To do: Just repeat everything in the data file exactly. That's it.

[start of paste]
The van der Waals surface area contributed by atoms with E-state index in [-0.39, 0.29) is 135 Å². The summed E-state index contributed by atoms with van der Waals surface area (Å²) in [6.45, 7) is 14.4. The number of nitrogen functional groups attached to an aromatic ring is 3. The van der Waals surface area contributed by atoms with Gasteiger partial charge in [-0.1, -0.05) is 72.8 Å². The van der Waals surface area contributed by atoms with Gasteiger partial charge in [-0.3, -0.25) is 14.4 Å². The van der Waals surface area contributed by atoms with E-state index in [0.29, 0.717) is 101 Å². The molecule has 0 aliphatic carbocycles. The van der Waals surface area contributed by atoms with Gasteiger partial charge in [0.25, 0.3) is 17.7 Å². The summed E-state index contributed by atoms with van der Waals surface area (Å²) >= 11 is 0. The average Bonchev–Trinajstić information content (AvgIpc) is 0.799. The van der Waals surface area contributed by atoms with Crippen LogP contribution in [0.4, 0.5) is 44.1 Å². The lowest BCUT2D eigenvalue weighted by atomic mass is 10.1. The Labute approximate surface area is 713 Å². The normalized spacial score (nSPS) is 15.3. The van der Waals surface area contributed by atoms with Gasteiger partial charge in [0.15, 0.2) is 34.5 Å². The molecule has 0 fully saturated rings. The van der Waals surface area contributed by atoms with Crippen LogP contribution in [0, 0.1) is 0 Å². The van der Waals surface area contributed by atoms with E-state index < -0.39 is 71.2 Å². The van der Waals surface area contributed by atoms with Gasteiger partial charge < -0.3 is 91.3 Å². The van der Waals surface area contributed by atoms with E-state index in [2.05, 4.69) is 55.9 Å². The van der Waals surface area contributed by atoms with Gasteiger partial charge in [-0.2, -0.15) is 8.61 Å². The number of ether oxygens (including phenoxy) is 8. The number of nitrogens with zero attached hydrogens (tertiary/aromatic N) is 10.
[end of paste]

The van der Waals surface area contributed by atoms with E-state index in [-0.39, 0.29) is 135 Å². The summed E-state index contributed by atoms with van der Waals surface area (Å²) in [6.45, 7) is 14.4. The number of nitrogen functional groups attached to an aromatic ring is 3. The van der Waals surface area contributed by atoms with Gasteiger partial charge in [-0.1, -0.05) is 72.8 Å². The van der Waals surface area contributed by atoms with Gasteiger partial charge in [-0.3, -0.25) is 14.4 Å². The van der Waals surface area contributed by atoms with E-state index in [0.29, 0.717) is 101 Å². The molecule has 0 aliphatic carbocycles. The van der Waals surface area contributed by atoms with Gasteiger partial charge in [0.25, 0.3) is 17.7 Å². The summed E-state index contributed by atoms with van der Waals surface area (Å²) >= 11 is 0. The average Bonchev–Trinajstić information content (AvgIpc) is 0.799. The van der Waals surface area contributed by atoms with Crippen LogP contribution in [0.4, 0.5) is 44.1 Å². The lowest BCUT2D eigenvalue weighted by atomic mass is 10.1. The Labute approximate surface area is 713 Å². The normalized spacial score (nSPS) is 15.3. The van der Waals surface area contributed by atoms with Gasteiger partial charge in [0.15, 0.2) is 34.5 Å². The molecule has 0 fully saturated rings. The van der Waals surface area contributed by atoms with Crippen LogP contribution in [0, 0.1) is 0 Å². The van der Waals surface area contributed by atoms with E-state index < -0.39 is 71.2 Å². The van der Waals surface area contributed by atoms with Gasteiger partial charge < -0.3 is 91.3 Å². The van der Waals surface area contributed by atoms with E-state index in [2.05, 4.69) is 55.9 Å². The van der Waals surface area contributed by atoms with Gasteiger partial charge in [-0.2, -0.15) is 8.61 Å². The number of ether oxygens (including phenoxy) is 8. The number of nitrogens with zero attached hydrogens (tertiary/aromatic N) is 10.